• Prefabricated construction bondor panels for insulated but economical build
  • Two large sets of sliding glass doors allow air to flow through the home, creating stunning light filled living area that accommodates every season
  • Modern facade with textural mix of recycled bricks, timber cladding, natural timber battens and energy efficient windows
  • Breeze blocks on rooftop garden reimagine one of family favourite features on existing home
  • Clean interior aesthetic with blonde timber flooring, natural grey stone bathrooms, and white painted brick walls
  • 7 star energy rating

Total estimated cost: $801,000

Team Rebuild design highlights

  • Excavated the site, carving out space for a large, brand-new 3 storey design
  • Generous double-garage with plenty of storage and practical internal access to house above
  • Self-contained lower level with laundry, powder room with shower, and value-adding kitchen
  • Internal stairs leading to light-filled entry foyer with street access
  • Sliding cavity door providing separation to the middle ‘sleeping zone’ floor of the home
  • Light filled ‘solar chimney’ stairwell uses rising warm air to drive cool breezes through the home
  • Open plan top floor with large kitchen, walk-in pantry, rumpus room, living rooms, and built-in study desk
  • Top floor deck with outdoor dining, relaxation and a built-in BBQ area
  • Striking front façade with curved timber screen contrasting the straight lines of external finishes in a sculptural way
  • Blonde timber tones repeated in garage and front door adding natural timber continuity to streetscape
  • Interior juxtaposing the exterior with timber-lined ceilings and polished concrete floors
  • Energy rating of 7.2 stars

Total estimated cost $1,216,000


The two different solutions were judged by an expert panel on style, sustainability, and cost. The judges are real estate expert, Nick Papas, building and property expert, Natalee Bowen and interior designer, James Treble. Each judge will give a final score out of 10.

Ultimately the decision will come down to Carl and Kerensa — will they renovate or rebuild? Their decision will add an additional two points to the final tally.

Team Renovate:

Nick: Likes the space it offers and how they captured the natural light. Recommends moving the rumpus room. Thinks the unique design could achieve a mid to high $4M price point. Score: 8.5/10

Natalee: Loved use of recycled bricks and breeze blocks for the facade and how it pays homage to the original house. Score: 8.5/10

James: Thought upstairs area was fantastic, with the airflow from front to back, massive deck and rooftop garden with the breeze blocks. Thought the cost was amazing. Score: 9/10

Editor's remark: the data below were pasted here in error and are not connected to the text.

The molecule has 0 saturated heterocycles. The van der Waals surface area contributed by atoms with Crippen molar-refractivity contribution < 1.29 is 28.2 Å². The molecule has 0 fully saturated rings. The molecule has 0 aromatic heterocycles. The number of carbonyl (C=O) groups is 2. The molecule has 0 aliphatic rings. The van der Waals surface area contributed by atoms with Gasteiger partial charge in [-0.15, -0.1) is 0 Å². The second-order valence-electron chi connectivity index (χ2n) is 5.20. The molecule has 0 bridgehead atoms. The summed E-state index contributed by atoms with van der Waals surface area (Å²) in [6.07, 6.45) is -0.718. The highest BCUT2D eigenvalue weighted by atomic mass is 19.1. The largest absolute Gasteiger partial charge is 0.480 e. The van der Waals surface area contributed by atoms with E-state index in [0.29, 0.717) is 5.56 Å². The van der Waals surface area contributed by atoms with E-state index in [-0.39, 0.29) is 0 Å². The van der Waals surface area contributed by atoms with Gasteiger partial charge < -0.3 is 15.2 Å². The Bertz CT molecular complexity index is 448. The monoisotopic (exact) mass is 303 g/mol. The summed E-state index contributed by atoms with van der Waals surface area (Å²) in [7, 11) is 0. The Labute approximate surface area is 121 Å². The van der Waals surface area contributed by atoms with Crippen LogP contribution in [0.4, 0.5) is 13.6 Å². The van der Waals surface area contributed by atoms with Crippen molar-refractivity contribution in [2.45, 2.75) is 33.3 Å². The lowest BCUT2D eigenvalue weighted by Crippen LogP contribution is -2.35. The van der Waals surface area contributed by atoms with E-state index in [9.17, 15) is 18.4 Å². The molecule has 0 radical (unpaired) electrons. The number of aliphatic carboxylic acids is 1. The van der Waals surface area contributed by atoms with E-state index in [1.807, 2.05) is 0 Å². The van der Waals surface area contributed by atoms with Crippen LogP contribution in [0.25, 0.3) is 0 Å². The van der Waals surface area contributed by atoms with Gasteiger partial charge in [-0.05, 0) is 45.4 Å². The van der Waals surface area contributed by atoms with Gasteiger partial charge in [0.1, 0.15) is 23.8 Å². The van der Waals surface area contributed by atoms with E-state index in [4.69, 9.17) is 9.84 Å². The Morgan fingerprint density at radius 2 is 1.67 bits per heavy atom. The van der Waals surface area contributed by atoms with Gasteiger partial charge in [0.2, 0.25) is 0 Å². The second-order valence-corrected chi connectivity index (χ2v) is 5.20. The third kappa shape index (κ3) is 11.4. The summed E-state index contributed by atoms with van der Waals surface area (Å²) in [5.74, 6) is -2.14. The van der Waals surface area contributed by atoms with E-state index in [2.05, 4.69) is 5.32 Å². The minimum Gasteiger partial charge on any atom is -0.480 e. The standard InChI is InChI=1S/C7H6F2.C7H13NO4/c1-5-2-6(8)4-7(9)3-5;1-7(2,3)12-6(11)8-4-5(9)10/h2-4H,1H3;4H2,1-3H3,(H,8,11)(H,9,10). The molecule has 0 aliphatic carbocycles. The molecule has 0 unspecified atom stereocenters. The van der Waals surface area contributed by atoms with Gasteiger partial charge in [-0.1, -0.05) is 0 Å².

Total Score: 26/30

Team Rebuild:

Nick: Thinks the incredible design will be more attractive to a buyer looking to invest in the Malabar area. Estimates resale value of early to mid $5M. Score: 10/10

Natalee: Thinks they hit the ball out of the park – absolutely loved the facade and the cleverly designed, beautiful curved screen. Score: 9.5/10

James: said while they achieved 270 square metres, it came at a high price of $1.2M. Scored lower based purely on price. Score: 8/10

Total Score: 27.5/30

Final decision: Renovate or Rebuild?

With Team Rebuild leading by 1.5 marks, only Carl and Kerensa’s final decision can keep them from victory.

Carl and Kerensa start by saying that both are really good designs, ticking a lot of the boxes in their brief. They’ve really had to weigh up the different factors including the budget, the floor space and how they’re going to use the house when they live in it.

Kerensa noted the extra 70 square metres of the rebuild, and how the self-contained downstairs area might come in handy when family visit.

Is that worth the extra $400,000 over the renovation?

Apparently yes! Carl and Kerensa have chosen Team Rebuild’s design, much to Norm and Jess’ delight.

Again another great result and another family with an answer to that age-old question – renovate or rebuild?

Get rooftop solar panels in Melbourne. Energy Matters has a nationwide network of trusted local solar installers in Melbourne that you can access today that can provide you with up to 3 Free Solar Quotes. Complete our quick quiz and switch to solar in Melbourne today.

Get a quick solar quote, or contact us today toll free on 1800 EMATTERS or email our friendly team for expert, obligation-free advice!

Other Energy Matters news services: